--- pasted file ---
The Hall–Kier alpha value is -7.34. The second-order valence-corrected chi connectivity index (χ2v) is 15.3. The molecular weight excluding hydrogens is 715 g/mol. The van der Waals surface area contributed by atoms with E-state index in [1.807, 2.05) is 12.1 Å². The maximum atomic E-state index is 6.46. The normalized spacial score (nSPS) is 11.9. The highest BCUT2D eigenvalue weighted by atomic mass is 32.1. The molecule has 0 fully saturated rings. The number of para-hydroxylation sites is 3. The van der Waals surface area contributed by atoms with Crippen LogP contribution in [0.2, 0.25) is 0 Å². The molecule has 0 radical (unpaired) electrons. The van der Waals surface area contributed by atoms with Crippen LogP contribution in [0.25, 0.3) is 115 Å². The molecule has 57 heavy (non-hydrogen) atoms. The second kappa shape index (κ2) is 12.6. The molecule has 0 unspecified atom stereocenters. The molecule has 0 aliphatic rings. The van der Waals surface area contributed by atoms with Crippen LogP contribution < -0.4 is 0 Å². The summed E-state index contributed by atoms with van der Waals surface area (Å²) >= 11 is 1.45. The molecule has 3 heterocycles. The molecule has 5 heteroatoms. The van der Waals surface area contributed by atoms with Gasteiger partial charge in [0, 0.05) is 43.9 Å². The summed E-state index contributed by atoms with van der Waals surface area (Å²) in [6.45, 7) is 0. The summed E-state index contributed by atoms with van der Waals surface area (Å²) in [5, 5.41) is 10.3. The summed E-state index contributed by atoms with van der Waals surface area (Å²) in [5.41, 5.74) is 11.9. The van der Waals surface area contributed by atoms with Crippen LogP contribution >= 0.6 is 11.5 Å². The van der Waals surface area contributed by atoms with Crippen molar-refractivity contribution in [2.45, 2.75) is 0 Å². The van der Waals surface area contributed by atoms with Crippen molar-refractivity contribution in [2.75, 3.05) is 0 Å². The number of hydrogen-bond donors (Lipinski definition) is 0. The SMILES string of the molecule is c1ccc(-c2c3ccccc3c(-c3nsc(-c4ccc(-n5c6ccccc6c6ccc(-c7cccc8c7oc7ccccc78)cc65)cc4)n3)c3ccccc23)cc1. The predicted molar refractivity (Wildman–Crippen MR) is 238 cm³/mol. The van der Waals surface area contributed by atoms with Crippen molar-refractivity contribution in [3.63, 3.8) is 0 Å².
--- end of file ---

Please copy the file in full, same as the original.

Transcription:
The Hall–Kier alpha value is -7.34. The second-order valence-corrected chi connectivity index (χ2v) is 15.3. The molecular weight excluding hydrogens is 715 g/mol. The van der Waals surface area contributed by atoms with E-state index in [1.807, 2.05) is 12.1 Å². The maximum atomic E-state index is 6.46. The normalized spacial score (nSPS) is 11.9. The highest BCUT2D eigenvalue weighted by atomic mass is 32.1. The molecule has 0 fully saturated rings. The number of para-hydroxylation sites is 3. The van der Waals surface area contributed by atoms with Crippen LogP contribution in [0.2, 0.25) is 0 Å². The molecule has 0 radical (unpaired) electrons. The van der Waals surface area contributed by atoms with Crippen LogP contribution in [0.25, 0.3) is 115 Å². The molecule has 57 heavy (non-hydrogen) atoms. The second kappa shape index (κ2) is 12.6. The molecule has 0 unspecified atom stereocenters. The molecule has 0 aliphatic rings. The van der Waals surface area contributed by atoms with Crippen LogP contribution < -0.4 is 0 Å². The summed E-state index contributed by atoms with van der Waals surface area (Å²) >= 11 is 1.45. The molecule has 3 heterocycles. The molecule has 5 heteroatoms. The van der Waals surface area contributed by atoms with Gasteiger partial charge in [0, 0.05) is 43.9 Å². The summed E-state index contributed by atoms with van der Waals surface area (Å²) in [6.45, 7) is 0. The summed E-state index contributed by atoms with van der Waals surface area (Å²) in [5, 5.41) is 10.3. The summed E-state index contributed by atoms with van der Waals surface area (Å²) in [5.41, 5.74) is 11.9. The van der Waals surface area contributed by atoms with Crippen LogP contribution >= 0.6 is 11.5 Å². The van der Waals surface area contributed by atoms with Crippen molar-refractivity contribution in [2.45, 2.75) is 0 Å². The van der Waals surface area contributed by atoms with Crippen molar-refractivity contribution in [2.75, 3.05) is 0 Å². The number of hydrogen-bond donors (Lipinski definition) is 0. The SMILES string of the molecule is c1ccc(-c2c3ccccc3c(-c3nsc(-c4ccc(-n5c6ccccc6c6ccc(-c7cccc8c7oc7ccccc78)cc65)cc4)n3)c3ccccc23)cc1. The predicted molar refractivity (Wildman–Crippen MR) is 238 cm³/mol. The van der Waals surface area contributed by atoms with Crippen molar-refractivity contribution in [3.63, 3.8) is 0 Å².